Learn a foreign language
Unfortunately, I didn’t really think it was necessary and did not pursue it beyond the basic introduction where we did a term each of French, German, Japanese and Aboriginal.
For the last few years, I have thought about learning to teach English as a foreign language. I do not have the desire to be a teacher in a school though.
It is a life skill that I want to have, so I can use it when interacting with people who are developing their English.
Getting a TEFL Certification
I started a course to learn to teach English as a foreign language online via MyTEFL in the middle of last year.
The content was good, but I quickly learned (or was reminded really) that I do not learn easily by reading. I greatly prefer to learn by doing, watching or listening.
Therefore, it took me a really, really long time to get through all the content and earn my certificate.
It wasn’t that the content was difficult, I just did not want to sit in front of the computer and read…so I kept putting it off.
This meant, that it cost me a whole lot more than it should have, as I had to keep paying to extend the completion date.
Learning to teach English as a foreign language
Anyway, I now have the certificate and the resources…and the confidence to actually start to use the knowledge that I have acquired.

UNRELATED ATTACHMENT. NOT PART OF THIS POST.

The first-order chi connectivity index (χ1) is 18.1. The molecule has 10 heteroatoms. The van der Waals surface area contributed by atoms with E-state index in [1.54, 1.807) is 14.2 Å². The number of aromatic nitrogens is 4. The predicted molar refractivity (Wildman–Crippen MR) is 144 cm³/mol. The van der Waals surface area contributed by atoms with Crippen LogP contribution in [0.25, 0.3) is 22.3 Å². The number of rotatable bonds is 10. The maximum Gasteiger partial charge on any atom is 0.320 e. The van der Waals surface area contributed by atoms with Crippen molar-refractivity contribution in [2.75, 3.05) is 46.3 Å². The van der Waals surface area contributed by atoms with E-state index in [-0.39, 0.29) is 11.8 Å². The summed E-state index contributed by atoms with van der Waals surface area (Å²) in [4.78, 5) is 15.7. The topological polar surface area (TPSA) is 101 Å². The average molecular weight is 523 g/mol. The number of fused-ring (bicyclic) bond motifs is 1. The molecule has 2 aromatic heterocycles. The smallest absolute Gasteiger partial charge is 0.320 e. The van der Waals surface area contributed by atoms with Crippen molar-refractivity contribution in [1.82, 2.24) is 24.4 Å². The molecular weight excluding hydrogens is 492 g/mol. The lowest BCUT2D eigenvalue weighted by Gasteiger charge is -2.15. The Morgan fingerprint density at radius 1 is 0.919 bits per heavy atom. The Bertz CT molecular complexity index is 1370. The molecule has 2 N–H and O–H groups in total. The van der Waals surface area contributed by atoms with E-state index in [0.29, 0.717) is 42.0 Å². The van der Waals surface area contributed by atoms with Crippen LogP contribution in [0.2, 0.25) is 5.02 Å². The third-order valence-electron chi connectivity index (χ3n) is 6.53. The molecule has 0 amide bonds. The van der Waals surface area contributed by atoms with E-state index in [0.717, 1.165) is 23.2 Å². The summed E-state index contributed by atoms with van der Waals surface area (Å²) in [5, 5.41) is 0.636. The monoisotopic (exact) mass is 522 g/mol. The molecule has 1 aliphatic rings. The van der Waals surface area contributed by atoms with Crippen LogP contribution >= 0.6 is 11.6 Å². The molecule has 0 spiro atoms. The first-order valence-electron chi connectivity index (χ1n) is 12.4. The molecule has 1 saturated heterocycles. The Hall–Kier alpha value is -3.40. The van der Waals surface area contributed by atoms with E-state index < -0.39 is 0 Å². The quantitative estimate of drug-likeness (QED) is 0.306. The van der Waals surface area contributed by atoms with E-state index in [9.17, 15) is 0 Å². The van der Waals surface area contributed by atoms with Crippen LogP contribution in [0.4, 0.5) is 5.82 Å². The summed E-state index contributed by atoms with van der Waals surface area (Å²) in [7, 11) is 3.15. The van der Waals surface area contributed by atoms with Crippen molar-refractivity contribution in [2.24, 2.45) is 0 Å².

As I have a house full of people who speak English as a second… or sixth language, I also have the opportunity to start practising and developing the practical skills to accompany my theoretical learning.
I am also fortunate, that my ‘students’ are grateful and gracious…and have offered to help me improve my language skills as well, by learning their language.
Learning to speak a language other than English
I have a standard set of words that I research and practice before travelling, so we started with those.
Developing a basic vocabulary of words that I will actually be likely to use makes it feel worthwhile and somewhat easier.
If you would like the list of common words in Spanish, let me know and I will share it with you.
Tips for travelling in countries that do not speak English
Immersing yourself is generally considered to be the most effective way.
That is not always practical though, especially if you are travelling to several countries that speak different languages.
I have found that writing a list of common words on a piece of paper and putting that in the back of my phone is really handy.
I have a clear phone case, so I can quickly refer to the list when I am out and about, without needing to open Google translate.
What are your tips for learning a new language when travelling to a country where most locals do not speak English?
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Joy has been working her way around the world with her kids, solo and with her partner for over 20 years. Her motto is ‘travel cheap, travel deep’. She built a green house and tries to live a green life. 35/196
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